Political Notes: San Francisco legislators push housing bills

  • by Matthew S. Bajko, Assistant Editor
  • Monday February 22, 2021
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State Senator Scott Wiener, left, and Assemblymen David Chiu and Phil Ting, have all introduced bills that would address housing and homelessness in the Golden State. Photos: Courtesy the legislators
State Senator Scott Wiener, left, and Assemblymen David Chiu and Phil Ting, have all introduced bills that would address housing and homelessness in the Golden State. Photos: Courtesy the legislators

San Francisco's trio of state Democratic lawmakers is pushing myriad bills this year to address the housing and homelessness crises in California. Housing prices have skyrocketed throughout the Golden State during the COVID-19 pandemic as residents look to move into single-family homes due to the health crisis.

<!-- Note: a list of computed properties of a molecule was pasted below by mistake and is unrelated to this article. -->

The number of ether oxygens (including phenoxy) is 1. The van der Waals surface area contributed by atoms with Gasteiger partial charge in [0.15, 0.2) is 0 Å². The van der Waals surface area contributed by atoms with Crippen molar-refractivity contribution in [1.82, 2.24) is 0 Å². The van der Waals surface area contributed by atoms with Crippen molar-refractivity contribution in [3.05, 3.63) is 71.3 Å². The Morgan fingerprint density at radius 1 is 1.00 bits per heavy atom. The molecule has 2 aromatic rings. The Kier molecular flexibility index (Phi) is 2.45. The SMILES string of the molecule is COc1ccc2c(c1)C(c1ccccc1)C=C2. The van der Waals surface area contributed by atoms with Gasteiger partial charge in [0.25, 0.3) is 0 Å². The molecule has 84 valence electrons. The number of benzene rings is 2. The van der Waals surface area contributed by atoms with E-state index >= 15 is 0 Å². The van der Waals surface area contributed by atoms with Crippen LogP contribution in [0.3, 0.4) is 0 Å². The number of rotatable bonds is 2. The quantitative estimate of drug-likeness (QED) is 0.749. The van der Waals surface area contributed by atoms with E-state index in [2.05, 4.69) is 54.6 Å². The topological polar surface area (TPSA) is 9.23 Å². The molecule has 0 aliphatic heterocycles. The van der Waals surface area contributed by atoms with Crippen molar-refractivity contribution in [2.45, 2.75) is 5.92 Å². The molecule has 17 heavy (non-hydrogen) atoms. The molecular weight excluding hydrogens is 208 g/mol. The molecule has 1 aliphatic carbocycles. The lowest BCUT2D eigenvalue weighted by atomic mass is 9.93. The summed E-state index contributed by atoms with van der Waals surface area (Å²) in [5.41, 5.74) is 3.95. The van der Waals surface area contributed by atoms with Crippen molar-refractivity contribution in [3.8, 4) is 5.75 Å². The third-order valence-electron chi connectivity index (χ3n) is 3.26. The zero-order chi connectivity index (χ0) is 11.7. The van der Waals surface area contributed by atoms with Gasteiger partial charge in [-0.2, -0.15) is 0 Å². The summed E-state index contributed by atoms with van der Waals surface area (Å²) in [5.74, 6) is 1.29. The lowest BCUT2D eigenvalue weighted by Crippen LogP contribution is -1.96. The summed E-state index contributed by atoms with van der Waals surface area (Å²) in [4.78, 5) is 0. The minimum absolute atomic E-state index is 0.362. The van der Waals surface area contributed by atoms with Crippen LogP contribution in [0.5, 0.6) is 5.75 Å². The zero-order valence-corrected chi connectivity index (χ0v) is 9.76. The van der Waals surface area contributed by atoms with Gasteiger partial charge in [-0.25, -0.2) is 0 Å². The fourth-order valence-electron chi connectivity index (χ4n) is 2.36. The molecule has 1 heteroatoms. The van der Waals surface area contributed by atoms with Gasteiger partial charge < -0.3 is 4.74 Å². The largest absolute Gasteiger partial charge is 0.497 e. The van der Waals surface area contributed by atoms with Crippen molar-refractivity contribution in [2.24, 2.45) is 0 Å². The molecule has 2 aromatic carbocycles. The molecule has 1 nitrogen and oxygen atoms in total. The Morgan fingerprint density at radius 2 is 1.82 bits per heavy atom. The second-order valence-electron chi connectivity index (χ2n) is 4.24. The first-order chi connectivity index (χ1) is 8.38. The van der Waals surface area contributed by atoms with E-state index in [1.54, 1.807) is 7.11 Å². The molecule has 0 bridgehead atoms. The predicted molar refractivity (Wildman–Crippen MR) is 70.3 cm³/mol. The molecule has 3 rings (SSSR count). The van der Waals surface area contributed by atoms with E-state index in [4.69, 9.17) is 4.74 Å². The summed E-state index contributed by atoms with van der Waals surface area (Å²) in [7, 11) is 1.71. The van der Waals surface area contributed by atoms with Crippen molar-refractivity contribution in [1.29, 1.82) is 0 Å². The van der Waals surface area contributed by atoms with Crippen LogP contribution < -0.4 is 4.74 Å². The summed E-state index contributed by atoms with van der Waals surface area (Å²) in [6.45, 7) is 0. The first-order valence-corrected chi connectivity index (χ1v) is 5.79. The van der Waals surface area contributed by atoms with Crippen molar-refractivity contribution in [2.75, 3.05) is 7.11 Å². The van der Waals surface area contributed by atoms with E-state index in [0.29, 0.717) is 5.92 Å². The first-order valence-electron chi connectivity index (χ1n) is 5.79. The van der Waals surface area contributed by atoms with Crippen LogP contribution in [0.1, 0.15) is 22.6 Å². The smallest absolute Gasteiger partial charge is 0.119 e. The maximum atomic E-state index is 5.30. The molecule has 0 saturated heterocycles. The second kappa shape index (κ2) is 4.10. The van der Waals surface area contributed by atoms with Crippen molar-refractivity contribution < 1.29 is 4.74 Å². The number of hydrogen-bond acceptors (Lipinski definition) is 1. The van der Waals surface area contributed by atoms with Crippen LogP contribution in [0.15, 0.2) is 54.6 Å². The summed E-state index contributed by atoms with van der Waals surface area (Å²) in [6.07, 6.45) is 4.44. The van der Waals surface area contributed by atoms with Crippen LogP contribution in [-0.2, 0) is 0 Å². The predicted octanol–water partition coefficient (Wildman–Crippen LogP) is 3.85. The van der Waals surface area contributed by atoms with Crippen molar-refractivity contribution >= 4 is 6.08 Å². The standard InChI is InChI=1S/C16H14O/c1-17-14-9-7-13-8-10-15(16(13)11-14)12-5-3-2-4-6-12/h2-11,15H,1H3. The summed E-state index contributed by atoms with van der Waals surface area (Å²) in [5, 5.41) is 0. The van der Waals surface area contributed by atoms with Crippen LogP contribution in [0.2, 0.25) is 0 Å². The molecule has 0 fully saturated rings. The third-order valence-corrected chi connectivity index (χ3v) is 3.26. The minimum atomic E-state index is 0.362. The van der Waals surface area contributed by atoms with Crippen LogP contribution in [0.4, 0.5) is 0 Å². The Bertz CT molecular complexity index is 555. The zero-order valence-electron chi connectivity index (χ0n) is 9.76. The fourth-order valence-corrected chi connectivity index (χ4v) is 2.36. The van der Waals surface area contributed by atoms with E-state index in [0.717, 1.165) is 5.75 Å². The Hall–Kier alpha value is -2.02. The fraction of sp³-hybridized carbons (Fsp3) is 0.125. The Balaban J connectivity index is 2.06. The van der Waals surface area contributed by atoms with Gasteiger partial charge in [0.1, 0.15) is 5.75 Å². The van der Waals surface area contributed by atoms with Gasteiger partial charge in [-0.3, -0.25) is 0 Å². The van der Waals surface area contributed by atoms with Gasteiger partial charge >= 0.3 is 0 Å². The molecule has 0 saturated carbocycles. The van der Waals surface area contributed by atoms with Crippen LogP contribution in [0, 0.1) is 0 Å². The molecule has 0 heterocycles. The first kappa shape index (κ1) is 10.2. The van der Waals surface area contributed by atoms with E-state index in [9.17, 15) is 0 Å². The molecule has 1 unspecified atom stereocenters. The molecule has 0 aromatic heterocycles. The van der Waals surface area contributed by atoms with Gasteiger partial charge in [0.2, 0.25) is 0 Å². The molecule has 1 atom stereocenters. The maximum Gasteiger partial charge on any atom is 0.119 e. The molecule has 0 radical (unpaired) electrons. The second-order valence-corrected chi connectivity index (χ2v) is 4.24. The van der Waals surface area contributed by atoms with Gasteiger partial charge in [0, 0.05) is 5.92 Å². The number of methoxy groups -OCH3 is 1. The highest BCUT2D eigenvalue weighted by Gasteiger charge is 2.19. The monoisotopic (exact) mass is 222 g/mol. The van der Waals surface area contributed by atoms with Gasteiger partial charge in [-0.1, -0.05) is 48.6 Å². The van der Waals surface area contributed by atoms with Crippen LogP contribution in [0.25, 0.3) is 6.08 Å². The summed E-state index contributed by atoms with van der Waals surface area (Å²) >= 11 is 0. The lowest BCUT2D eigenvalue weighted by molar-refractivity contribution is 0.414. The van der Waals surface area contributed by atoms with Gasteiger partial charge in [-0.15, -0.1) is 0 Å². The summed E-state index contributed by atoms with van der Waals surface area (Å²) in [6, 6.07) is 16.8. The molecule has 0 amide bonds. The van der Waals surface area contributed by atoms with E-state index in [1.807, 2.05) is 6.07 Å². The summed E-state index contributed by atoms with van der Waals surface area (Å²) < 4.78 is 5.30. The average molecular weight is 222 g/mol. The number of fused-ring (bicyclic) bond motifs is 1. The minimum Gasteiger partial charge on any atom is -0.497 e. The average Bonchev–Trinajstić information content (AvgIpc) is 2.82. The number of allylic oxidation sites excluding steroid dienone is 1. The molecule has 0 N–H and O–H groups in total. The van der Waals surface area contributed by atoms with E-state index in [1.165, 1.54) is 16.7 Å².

Despite efforts to move more unhoused people off the streets and into shelters or supportive housing to protect them from contracting the virus, more than 150,000 people across California remain homeless on any given night. The state has the largest unsheltered population in the nation.

"COVID-19 has cast a big spotlight on our housing problems. If anything, it is often gotten worse under COVID," said gay state Senator Scott Wiener during a virtual news conference last week. "COVID has made it even more clear what happens when you have a housing shortage."

To address the connected issues Assemblyman David Chiu authored Assembly Bill 816 to take a statewide approach to reducing homelessness and holding local governments accountable through legal action if necessary. His legislation, introduced February 17, would require state and local governments to develop actionable plans to reduce homelessness by 90% by December 31, 2029.